Practice self-care by making mental wellness a priority
Know how to reach out; help is there and recovery is possible
Spread the word for others to Take 5!
Reach out. Research shows us that people we lose to suicide feel disconnected from others. Suicide Prevention Week is a good time to think about those in our lives who might be feeling alone and reach out. A simple text, call or email could make all the difference to someone feeling lonely. Continue reading →
From Kim Kane, IDHW Idaho Suicide Prevention Program Manager:
Even for someone who has worked in the field of suicide prevention for many years, it has been distressing to absorb and process the news this week. Any life lost to suicide, whether in Idaho or nationally, is a tragedy.
But with two high-profile suicide deaths this week — fashion designer Kate Spade and celebrity chef Anthony Bourdain — and a new report from the Centers for Disease Control and Prevention (CDC) showing rising suicide rates across the U.S. since 1999, I encourage you to channel your grief – even if it’s for people you only knew from a television show or a brand name – into understanding more about what you can do to prevent suicide . Continue reading →
Completed suicides are statistically rare, but Idaho has some of the highest rates of suicide in the United States, ranking 5th in the nation in 2015. Though rates are high, it’s important to know that recovery from suicidality is the norm. More than 90 percent of people who make attempts never go on to die by suicide. This week is Suicide Prevention Week, so now is a good time to review how you can Rock Your Role, and help someone who may be struggling with thoughts of killing themselves. Continue reading →
When it comes to mental health, many people confuse feeling bad with being bad. Mental illness is not the result of personal weakness, lack of character or poor upbringing.
Many factors out of one’s control influence whether someone develops a mental health condition: genetics, environment and lifestyle. Being a victim of a crime or having a stressful work or home life can make some people more susceptible.
Yet even though most people with mental illness can be successfully treated and live productive lives, less than half of the adults in the U.S. who need services or treatment get the help that can make a difference.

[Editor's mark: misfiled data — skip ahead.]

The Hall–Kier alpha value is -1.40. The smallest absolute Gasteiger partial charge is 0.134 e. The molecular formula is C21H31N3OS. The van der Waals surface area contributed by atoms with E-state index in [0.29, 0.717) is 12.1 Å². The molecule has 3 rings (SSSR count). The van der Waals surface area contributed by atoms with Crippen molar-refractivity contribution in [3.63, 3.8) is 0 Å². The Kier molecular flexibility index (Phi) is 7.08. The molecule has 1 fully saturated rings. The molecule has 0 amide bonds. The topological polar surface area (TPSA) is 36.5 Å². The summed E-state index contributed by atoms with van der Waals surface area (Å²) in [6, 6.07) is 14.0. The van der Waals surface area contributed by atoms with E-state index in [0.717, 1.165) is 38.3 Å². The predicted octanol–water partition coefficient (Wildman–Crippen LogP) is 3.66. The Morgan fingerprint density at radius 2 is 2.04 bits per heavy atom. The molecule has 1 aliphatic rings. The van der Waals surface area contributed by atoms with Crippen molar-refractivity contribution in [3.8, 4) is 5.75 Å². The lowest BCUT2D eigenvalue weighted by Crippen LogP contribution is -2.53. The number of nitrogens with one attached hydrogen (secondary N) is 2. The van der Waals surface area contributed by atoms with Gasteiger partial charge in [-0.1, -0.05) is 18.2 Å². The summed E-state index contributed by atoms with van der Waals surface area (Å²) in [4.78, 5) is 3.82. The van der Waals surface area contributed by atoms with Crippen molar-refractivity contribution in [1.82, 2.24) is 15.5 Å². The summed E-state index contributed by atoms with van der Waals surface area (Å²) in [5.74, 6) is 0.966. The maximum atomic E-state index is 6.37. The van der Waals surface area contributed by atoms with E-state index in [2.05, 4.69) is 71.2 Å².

One reason: Stigma. The isolation, blame, fear and secrecy that is often associated with mental illness can discourage people from reaching out, getting the needed support and getting healthy. Continue reading →
Idaho and the mountain western states continually rank in the top 10 states for number of completed suicides per capita. But the good news is that completed suicides are not the norm – well over 90 percent of people who make attempts do not die by suicide. And with the creation of the Suicide Prevention Program in the Department of Health and Welfare during the last legislative session, the state of Idaho has made preventing suicide a priority.
Tell us about where we are with the Suicide Prevention Program.
We just got the funding to start up the program on July 1, and we have hired three staff, including program manager Kim Kane. We’re very excited about her leadership and expertise in the program. We have one more position to hire for, and then we can turn our energy to youth suicide prevention and intervention activities and public awareness. So you’ll likely be hearing more from us about suicide prevention as the program gets up and running. Meet Kim as she introduces the state’s suicide prevention program at a recent press conference hosted by the City of Boise and the Speedy Foundation. Continue reading →